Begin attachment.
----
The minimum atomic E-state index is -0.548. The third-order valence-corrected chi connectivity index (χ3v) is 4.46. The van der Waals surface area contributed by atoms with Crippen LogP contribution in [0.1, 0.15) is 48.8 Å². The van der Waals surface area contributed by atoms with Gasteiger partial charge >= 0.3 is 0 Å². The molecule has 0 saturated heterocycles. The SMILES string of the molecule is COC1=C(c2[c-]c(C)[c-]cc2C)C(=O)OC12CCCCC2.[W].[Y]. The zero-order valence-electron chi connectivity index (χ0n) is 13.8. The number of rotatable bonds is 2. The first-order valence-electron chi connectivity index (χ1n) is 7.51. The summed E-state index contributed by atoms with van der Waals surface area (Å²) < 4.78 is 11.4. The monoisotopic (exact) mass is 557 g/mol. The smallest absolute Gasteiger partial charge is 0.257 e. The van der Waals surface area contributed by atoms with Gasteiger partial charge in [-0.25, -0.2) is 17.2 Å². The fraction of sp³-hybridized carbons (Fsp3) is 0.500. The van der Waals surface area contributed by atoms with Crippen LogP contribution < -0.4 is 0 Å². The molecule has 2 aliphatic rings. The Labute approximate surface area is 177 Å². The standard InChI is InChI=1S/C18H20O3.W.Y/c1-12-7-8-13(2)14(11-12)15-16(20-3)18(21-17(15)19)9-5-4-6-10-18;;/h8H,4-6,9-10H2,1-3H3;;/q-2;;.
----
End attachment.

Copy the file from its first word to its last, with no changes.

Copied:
The minimum atomic E-state index is -0.548. The third-order valence-corrected chi connectivity index (χ3v) is 4.46. The van der Waals surface area contributed by atoms with Crippen LogP contribution in [0.1, 0.15) is 48.8 Å². The van der Waals surface area contributed by atoms with Gasteiger partial charge >= 0.3 is 0 Å². The molecule has 0 saturated heterocycles. The SMILES string of the molecule is COC1=C(c2[c-]c(C)[c-]cc2C)C(=O)OC12CCCCC2.[W].[Y]. The zero-order valence-electron chi connectivity index (χ0n) is 13.8. The number of rotatable bonds is 2. The first-order valence-electron chi connectivity index (χ1n) is 7.51. The summed E-state index contributed by atoms with van der Waals surface area (Å²) < 4.78 is 11.4. The monoisotopic (exact) mass is 557 g/mol. The smallest absolute Gasteiger partial charge is 0.257 e. The van der Waals surface area contributed by atoms with Gasteiger partial charge in [-0.25, -0.2) is 17.2 Å². The fraction of sp³-hybridized carbons (Fsp3) is 0.500. The van der Waals surface area contributed by atoms with Crippen LogP contribution < -0.4 is 0 Å². The molecule has 2 aliphatic rings. The Labute approximate surface area is 177 Å². The standard InChI is InChI=1S/C18H20O3.W.Y/c1-12-7-8-13(2)14(11-12)15-16(20-3)18(21-17(15)19)9-5-4-6-10-18;;/h8H,4-6,9-10H2,1-3H3;;/q-2;;.